Neither Blacktail nor Turner Mountain Ski Areas have an opening date set for the 2015-2016 season, but both mountains hope enough snow will fall in order to open during the first weeks of December. Blacktail, which overlooks Flathead Lake, began its 2014-2015 season on Dec. 22, and Turner, which is north of Libby, opened last year on Dec. 29.
But of more interest than opening day may be closing day. Ski resort management, as well as skiers and snowboarders, hope it’s a long way off. Last season’s persistent warm temperatures, light snowfall, and low snowpack forced both ski areas to call the season early.
While Blacktail was able to keep its lifts spinning until March 28, Turner took on Jan. 31 what Kootenai Winter Sports Board Director Bruce Zwang expected to be a hiatus, but the mountain never saw the snowfall it needed to reopen. Both ski areas run without snowmaking, and depend entirely on natural snow.
It’s hard to resist the temptation of playing the snow guessing game during the leadup to ski season – especially this fall, amid talk of a strong El Niño, which is a prolonged warming in the Pacific Ocean’s surface temperature that can influence the climate across the globe and in the Northern Rockies. El Niño winters here have historically been characterized by warmer temperatures and below-average snowpack.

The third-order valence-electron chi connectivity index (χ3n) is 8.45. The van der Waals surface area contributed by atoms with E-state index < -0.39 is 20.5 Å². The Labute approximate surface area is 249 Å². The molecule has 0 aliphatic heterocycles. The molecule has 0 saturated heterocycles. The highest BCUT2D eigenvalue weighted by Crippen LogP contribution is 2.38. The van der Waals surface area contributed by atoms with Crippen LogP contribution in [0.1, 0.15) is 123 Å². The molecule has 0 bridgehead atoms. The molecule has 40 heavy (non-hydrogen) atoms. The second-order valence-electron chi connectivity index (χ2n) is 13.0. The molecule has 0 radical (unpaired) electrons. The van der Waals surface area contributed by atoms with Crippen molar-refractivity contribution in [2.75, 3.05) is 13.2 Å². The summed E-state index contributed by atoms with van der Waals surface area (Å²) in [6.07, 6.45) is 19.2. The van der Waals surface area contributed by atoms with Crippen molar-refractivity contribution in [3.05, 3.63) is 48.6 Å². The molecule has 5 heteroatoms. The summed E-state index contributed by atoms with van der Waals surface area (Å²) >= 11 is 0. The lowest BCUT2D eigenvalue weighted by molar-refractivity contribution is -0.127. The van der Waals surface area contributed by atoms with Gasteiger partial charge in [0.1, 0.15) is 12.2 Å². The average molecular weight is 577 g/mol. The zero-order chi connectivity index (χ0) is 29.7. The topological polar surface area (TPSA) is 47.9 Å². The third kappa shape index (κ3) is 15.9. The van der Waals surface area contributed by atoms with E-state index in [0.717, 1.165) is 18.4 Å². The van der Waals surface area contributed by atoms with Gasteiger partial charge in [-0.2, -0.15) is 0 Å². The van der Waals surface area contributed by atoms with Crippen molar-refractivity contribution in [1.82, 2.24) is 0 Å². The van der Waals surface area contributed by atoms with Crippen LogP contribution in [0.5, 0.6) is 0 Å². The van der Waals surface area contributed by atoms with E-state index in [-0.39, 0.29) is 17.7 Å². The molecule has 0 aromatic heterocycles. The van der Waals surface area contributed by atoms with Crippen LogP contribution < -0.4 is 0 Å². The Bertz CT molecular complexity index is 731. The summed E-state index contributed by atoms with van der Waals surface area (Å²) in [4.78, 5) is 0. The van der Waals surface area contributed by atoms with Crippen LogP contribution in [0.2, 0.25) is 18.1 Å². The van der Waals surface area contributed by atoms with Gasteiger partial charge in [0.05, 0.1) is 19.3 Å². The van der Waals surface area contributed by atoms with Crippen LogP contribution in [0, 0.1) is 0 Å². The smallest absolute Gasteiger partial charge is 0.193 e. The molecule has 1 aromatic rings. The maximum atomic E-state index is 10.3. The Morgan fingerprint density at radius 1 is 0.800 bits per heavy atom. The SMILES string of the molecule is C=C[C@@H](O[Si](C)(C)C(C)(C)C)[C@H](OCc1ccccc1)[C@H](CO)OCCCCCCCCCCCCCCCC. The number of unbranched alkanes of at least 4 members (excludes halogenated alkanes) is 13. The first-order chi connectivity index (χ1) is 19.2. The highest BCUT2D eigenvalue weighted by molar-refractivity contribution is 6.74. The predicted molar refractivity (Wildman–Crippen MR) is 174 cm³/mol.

Because El Niño describes a broad change in weather trends over a long period and does not predict day-to-day conditions, skiers will still likely see heavy snow events this winter. If not positive, Zwang remains realistic about the upcoming season.
“We can’t change the weather, you get what you get,” he said. “We’re hoping for the best and planning for the worst, getting all the runs groomed and cleaned up so we can run with a little less snow.”
Zwang just hopes that Turner, which is one of a few ski areas in the United States to offer a family season pass, will open in time to welcome schoolchildren on their winter holiday break.
Steve Spencer, Blacktail’s general manager, said that their snowfall seems to be keeping with past years’ trends. According to Spencer, the ski area had 100 percent of the designated trails packed down by groomers on Nov. 13, though some snow melted in the following days. Still, packing the snow freezes the ground underneath, and Spencer expects the accumulation from the arctic front that rolled through the Flathead on Nov. 24 to stick.
Though Spencer reported that season pass sales are currently down from previous years, he said he anticipates this number will rise as snow begins to fall more regularly.
“If you talk to the scientists, they’re full of gloom and doom,” said Spencer. “Then the Farmer’s Almanac says the other thing, so who do you believe? It’s all speculation … We had some of the better snow in the northwest [last year], even though it was a lower snow year.”
Pray for snow or be content to let it fall as it may, but ski season is almost here in Lakeside and Libby, and there’s still no saying it won’t be one for the books.
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